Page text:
As you may already know, airlines enforce a strict 100Wh limit on flights. However, it’s not always clear how much that means in mAh, since this is the measure of capacity that most people are familiar with. Is a 2000mAh power bank over or under the 100Wh limit?
A 20000mAh capacity translates to 74Wh, falling below the 100Wh limit. This means you can safely take any 20000mAh power bank on flights. Just be sure to have them in your carry-on luggage and not in your checked-in one.
To prevent any issues from arising at the airport, you should make sure that the Wh or the mAh capacity is clearly displayed on the power bank. If the capacity is not visible on the product, you may have issues in some airports as they won’t be able to tell the exact capacity of your device. This is especially true when traveling internationally, where rules may be more strict.
How many 20000mAh power banks can you take on a flight?
TSA does not specify the maximum amount that you can take on board when it comes to batteries that are under 100Wh. In the same way, they do not specify a maximum limit for mobile phones or laptops. However, we advise you not to go overboard and bring a lot of them with you. You might be pushing your luck that way. But 2-3 20000mAh power banks should go through security without an issue.
How to determine the Wh value of any power bank and/or battery
Since the majority of power banks have their capacity in mAh instead of Wh, this might be a bit confusing at first. But with a simple conversion, you can easily see what the Wh capacity of your portable charger is.
To do this, multiply the mAh by the battery’s nominal voltage (usually 3.7V) and divide it by 1000. For example, 20000mAh * 3.7V/1,000 = 74Wh. Alternatively, you can use our handy mAh to Wh calculator.
What is the maximum mAh allowed on a plane?
The maximum battery capacity you’re allowed to bring on a plane is 100Wh or around 27000mAh. Even though they come in a wide range of voltages and ratings, an average 3.7V power bank would have to be approximately 27000mAh before going over the 100Wh limit. As long as it displays “3.6V” or “3.7V” with a number close to 27000mAh, chances are that it’s ok to take on a flight.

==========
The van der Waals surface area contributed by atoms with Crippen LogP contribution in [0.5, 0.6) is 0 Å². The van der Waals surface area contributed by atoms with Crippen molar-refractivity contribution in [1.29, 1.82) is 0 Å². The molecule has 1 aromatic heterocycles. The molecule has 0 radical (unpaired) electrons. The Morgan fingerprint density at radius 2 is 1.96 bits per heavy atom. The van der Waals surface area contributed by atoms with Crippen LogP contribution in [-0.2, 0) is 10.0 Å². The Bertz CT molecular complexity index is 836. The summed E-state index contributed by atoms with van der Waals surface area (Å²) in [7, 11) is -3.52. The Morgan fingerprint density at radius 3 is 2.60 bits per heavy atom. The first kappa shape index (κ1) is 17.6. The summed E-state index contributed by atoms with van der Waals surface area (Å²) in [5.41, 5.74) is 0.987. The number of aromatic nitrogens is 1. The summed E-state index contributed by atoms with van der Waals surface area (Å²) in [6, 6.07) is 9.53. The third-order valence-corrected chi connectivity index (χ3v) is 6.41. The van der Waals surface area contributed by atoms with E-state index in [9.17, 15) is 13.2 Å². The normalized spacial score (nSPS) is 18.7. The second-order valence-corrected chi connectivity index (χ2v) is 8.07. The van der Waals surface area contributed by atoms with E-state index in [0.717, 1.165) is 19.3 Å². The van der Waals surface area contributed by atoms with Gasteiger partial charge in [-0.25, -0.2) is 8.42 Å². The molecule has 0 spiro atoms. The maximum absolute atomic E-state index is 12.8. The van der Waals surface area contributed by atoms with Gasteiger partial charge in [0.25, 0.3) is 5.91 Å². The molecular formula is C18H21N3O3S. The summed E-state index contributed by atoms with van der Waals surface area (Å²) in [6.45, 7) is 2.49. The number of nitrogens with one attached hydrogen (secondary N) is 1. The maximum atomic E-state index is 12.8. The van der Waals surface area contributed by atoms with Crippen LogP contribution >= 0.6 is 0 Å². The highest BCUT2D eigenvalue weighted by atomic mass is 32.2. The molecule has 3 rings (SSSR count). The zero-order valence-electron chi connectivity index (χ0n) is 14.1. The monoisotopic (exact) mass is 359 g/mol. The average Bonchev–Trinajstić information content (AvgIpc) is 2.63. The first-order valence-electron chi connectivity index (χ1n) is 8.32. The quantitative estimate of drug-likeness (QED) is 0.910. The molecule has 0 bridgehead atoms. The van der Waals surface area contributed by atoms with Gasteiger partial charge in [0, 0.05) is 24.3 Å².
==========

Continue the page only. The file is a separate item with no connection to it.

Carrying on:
However, power banks between 100Wh and 160Wh can still be taken aboard a plane with you, but they will need special airline approval. If you have one with a large capacity, you should find out how many Wh it has. Then you will need to contact the airline at least 72 hours prior to your flight to inform them your device is over 100Wh. As long as it’s below 160Wh, the airline will let you through security. If you need more power, you can carry up to two extra batteries in carry-on bags as long as they don’t exceed 160Wh each.
Anything over 160Wh would cause issues solely because it’s classified as dangerous cargo and they will require special permissions to take aboard a plane. Just for reference, a 160Wh power bank is approximately 44000mAh at 3.6V.
There is also a rule that you are required to follow when it comes to boarding a flight with a power bank. Since power banks contain a rechargeable lithium-ion battery, it needs to be stored in your carry-on bag. This is because it’s a lot safer to keep them in an area where they can be monitored. Keeping it in the cargo hold is more dangerous than storing it in the cabin because it’s harder to notice if it catches fire. This is especially true for large-capacity power banks rated 20000mAh or higher since they could be more explosive than the others with a lower rating.
Accidentally taking a large capacity power bank on a flight or putting it in checked luggage isn’t very likely to cause a huge problem. Most likely you will be required to take it out from your baggage, but in some cases, your device may be confiscated by the airport security.
All-in-all 20000mAh power banks are completely fine to take on a plane. In fact, you can have two 2000mAh power banks with you on any given flight without any issue. Just make sure that the capacity is clearly printed on one of the sides of the device, especially if traveling internationally.